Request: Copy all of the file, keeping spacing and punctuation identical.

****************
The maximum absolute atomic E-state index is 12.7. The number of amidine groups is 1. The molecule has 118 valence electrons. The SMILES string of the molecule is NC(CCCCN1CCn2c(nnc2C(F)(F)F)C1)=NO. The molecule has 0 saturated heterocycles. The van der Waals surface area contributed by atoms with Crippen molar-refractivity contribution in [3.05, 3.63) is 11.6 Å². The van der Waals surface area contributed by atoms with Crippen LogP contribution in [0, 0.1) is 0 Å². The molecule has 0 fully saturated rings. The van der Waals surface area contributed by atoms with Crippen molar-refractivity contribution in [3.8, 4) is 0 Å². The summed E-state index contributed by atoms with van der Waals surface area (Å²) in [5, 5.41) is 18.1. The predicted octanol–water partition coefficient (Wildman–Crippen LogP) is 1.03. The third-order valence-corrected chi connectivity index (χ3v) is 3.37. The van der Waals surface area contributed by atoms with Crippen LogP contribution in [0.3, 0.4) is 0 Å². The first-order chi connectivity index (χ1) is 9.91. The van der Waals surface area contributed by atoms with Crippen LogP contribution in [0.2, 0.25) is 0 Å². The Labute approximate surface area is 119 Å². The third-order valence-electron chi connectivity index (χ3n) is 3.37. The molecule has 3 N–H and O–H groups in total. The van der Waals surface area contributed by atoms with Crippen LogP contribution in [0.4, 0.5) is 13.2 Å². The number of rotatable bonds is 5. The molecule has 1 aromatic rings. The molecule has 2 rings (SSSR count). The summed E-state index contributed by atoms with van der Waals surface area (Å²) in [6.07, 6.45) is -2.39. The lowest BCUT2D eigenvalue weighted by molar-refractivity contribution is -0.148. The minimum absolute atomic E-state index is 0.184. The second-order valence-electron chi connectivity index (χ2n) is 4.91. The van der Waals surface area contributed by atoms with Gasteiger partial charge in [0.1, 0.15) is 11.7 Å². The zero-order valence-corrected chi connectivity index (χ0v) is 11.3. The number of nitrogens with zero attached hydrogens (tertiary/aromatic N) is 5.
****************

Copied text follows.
The maximum absolute atomic E-state index is 12.7. The number of amidine groups is 1. The molecule has 118 valence electrons. The SMILES string of the molecule is NC(CCCCN1CCn2c(nnc2C(F)(F)F)C1)=NO. The molecule has 0 saturated heterocycles. The van der Waals surface area contributed by atoms with Crippen molar-refractivity contribution in [3.05, 3.63) is 11.6 Å². The van der Waals surface area contributed by atoms with Crippen LogP contribution in [0, 0.1) is 0 Å². The molecule has 0 fully saturated rings. The van der Waals surface area contributed by atoms with Crippen molar-refractivity contribution in [3.8, 4) is 0 Å². The summed E-state index contributed by atoms with van der Waals surface area (Å²) in [5, 5.41) is 18.1. The predicted octanol–water partition coefficient (Wildman–Crippen LogP) is 1.03. The third-order valence-corrected chi connectivity index (χ3v) is 3.37. The van der Waals surface area contributed by atoms with Crippen LogP contribution in [0.3, 0.4) is 0 Å². The first-order chi connectivity index (χ1) is 9.91. The van der Waals surface area contributed by atoms with Crippen LogP contribution in [0.2, 0.25) is 0 Å². The Labute approximate surface area is 119 Å². The third-order valence-electron chi connectivity index (χ3n) is 3.37. The molecule has 3 N–H and O–H groups in total. The van der Waals surface area contributed by atoms with Crippen LogP contribution in [0.4, 0.5) is 13.2 Å². The number of rotatable bonds is 5. The molecule has 1 aromatic rings. The molecule has 2 rings (SSSR count). The summed E-state index contributed by atoms with van der Waals surface area (Å²) in [6.07, 6.45) is -2.39. The lowest BCUT2D eigenvalue weighted by molar-refractivity contribution is -0.148. The minimum absolute atomic E-state index is 0.184. The second-order valence-electron chi connectivity index (χ2n) is 4.91. The van der Waals surface area contributed by atoms with Gasteiger partial charge in [0.1, 0.15) is 11.7 Å². The zero-order valence-corrected chi connectivity index (χ0v) is 11.3. The number of nitrogens with zero attached hydrogens (tertiary/aromatic N) is 5.